The best that can be said about Tony Scott’s effort is that it is admirably faithful to what he was going for. Just, what Scott was going for feels horribly misguided. James Brown hires The Driver to accompany him as he seeks to renegotiate a deal he made as a young man with Devil (Gary Oldman)—an homage to the famous legend of bluesman Robert Johnson. The Devil accedes to a drag race down the Sunset Strip with The Driver’s soul as the stakes.
It seems unfair to criticize Scott and the writers for fully exploring the narrative possibilities of this anthology format when I praised previous deviations by Iñárritu and Wong Kar Wai, and maybe it is simply personal taste, but this veers so far from the original appeal of the series that it borders on parody. The hypercolor look, and kinetic, glitchy effects of Scott’s style are recognizable to fans of his later period films, just with little of the moderation a feature film imposed. Awkward freeze frames, weird sequences of underwater audio, speedramping—Scott just goes wild with affectations, and it is garish. The freeze frame of Owen’s awkward, horribly forced laugh, is a fitting closing shot to this bummer of an ending to the series.
The Hire series will always be a landmark in advertising and thus is essential watching for that fact alone. Additionally, it is unlikely that we will ever see short films made with these kind of production budgets and talent again, so fans of the short format owe it to themselves to check them out. Formally it is fascinating to see an anthology format that is not stand alone, where each of the filmmakers have common elements that they must incorporate, thus comparing the entries and their respective styles is excellent film education for aspiring filmmakers. Finally, for fans of the individual directors, it is an undeniable treat to see more, and varied, work from their favorites.  
I had a great time revisiting each of the films, even the ones I was blasé about, as the ones I felt were bad were generally bad in an interesting way. That said, it does feel like the novelty of the project, and the mythology it subsequently took on, has overtaken the an honest appraisal of the quality of the product over the years. The Follow by Wong Kar Wai is the only truly standout piece, though Frankenheimer’s The Ambush is quite good as well, and I have no reservations recommending Lee’s Chosen. Even Inarritu’s Powder Keg and Carnahan’s Ticker have their moments. Still, that’s only just over half of the 8 films which I would call creative hits. 
People have long wondered why such a successful series was allowed to die off, and most presume the extravagant expense of the project to be the reason. Reported in some places as $17M, that is a chunk of change, and certainly could have been a factor. However there were likely many reasons, including the fact that Jim McDowell, the innovative VP of BMW North America who greenlit the project, moved over to the company’s MINI division in 2004. Another simple reason could be that the series dipped badly after leaving Anonymous Content and moving to RSA. The fundamental appeal of the The Driver character, a mysterious, hyper-competent man of few words, a possessor of a code of honor, yet who continually found himself getting mixed up in shady situations, feels like it was slowly being lost as the series progressed. The majority of the scripts and story credits belong to creatives at Fallon, BMW’s advertising agency at the time, and who originated the idea for the campaign. Despite some great ideas, perhaps an ad agency was not the best source for frequent quality screenplays. It is telling that the two best entries were both written by Andrew Kevin Walker, a professional screenwriter who had written Fincher’s Se7en. Faced with a declining product, BMW and/or Fallon could have decided to pull the plug.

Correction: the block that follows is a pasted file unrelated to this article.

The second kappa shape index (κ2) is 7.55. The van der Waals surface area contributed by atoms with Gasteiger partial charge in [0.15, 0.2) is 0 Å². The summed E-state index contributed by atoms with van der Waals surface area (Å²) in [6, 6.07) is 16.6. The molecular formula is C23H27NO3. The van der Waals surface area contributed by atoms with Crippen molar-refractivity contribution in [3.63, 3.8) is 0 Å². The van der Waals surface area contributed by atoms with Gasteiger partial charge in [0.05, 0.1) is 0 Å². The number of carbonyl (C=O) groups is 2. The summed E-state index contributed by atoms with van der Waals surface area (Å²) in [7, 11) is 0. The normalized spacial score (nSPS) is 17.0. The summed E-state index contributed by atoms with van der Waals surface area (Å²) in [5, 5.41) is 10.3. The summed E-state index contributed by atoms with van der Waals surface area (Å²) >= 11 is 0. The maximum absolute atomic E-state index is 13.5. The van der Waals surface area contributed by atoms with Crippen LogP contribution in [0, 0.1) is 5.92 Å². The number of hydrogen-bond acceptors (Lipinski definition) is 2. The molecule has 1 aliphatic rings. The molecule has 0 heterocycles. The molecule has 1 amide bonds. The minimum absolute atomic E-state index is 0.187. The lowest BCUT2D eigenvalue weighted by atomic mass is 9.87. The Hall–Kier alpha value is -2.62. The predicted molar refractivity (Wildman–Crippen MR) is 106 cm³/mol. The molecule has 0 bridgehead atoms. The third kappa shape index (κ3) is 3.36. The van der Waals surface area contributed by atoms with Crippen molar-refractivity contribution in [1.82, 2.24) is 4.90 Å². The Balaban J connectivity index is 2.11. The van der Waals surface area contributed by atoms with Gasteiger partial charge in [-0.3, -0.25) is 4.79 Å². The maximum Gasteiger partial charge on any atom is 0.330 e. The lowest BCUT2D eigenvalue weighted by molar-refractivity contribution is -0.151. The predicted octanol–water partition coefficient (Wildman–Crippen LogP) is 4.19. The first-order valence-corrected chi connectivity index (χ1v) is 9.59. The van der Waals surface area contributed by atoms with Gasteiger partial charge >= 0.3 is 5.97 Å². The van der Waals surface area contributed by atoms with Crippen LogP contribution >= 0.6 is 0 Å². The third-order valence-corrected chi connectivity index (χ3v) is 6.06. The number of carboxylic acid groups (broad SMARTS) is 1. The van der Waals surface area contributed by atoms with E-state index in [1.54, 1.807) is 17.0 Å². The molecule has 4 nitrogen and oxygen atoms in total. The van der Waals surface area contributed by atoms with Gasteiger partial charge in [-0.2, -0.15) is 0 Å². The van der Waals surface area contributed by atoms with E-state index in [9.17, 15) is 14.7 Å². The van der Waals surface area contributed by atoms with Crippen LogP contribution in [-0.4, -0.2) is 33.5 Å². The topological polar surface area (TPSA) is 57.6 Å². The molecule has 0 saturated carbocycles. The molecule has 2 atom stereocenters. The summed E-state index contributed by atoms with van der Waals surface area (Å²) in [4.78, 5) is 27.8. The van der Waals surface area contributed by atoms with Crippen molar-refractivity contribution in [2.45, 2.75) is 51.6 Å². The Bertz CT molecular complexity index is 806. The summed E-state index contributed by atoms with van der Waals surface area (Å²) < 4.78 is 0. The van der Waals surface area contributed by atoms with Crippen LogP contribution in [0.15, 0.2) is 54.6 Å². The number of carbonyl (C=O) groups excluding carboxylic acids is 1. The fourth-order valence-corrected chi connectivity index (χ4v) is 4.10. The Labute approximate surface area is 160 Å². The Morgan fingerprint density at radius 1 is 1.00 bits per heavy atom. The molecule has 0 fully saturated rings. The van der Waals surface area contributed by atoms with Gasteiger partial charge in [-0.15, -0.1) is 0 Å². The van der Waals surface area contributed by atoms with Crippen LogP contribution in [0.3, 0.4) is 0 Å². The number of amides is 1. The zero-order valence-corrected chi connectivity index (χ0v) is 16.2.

While upon revisiting it may seem that the lofty reputation of the The Hire does not quite hold up to scrutiny, its legacy is undeniable. It is generally regarded as having invented the branded short film, and certainly was a forerunner of viral content sharing as a strategy. It’s hard to imagine Spike Jonze’s 27min film for Absolut, Dior’s “Lady” series, Intel’s Beauty Inside, or any number of other acclaimed branded films existing without The Hire’s precedent. In honor of that breakthrough, the campaign was the recipient of the very first Titanium Lion presented by Cannes Lions advertising festival in 2003, and the films are part of the permanent collection of the Museum of Modern Art in New York. While tastes vary, the way the series blended commercial innovation with artistic merit while still being purely entertaining is a remarkable achievement, and it is hard to say that it has yet been exceeded. Come back tonight to check out the latest installment and see if BMW, Anonymous Content and Blomkamp have what it takes to capture lightning twice.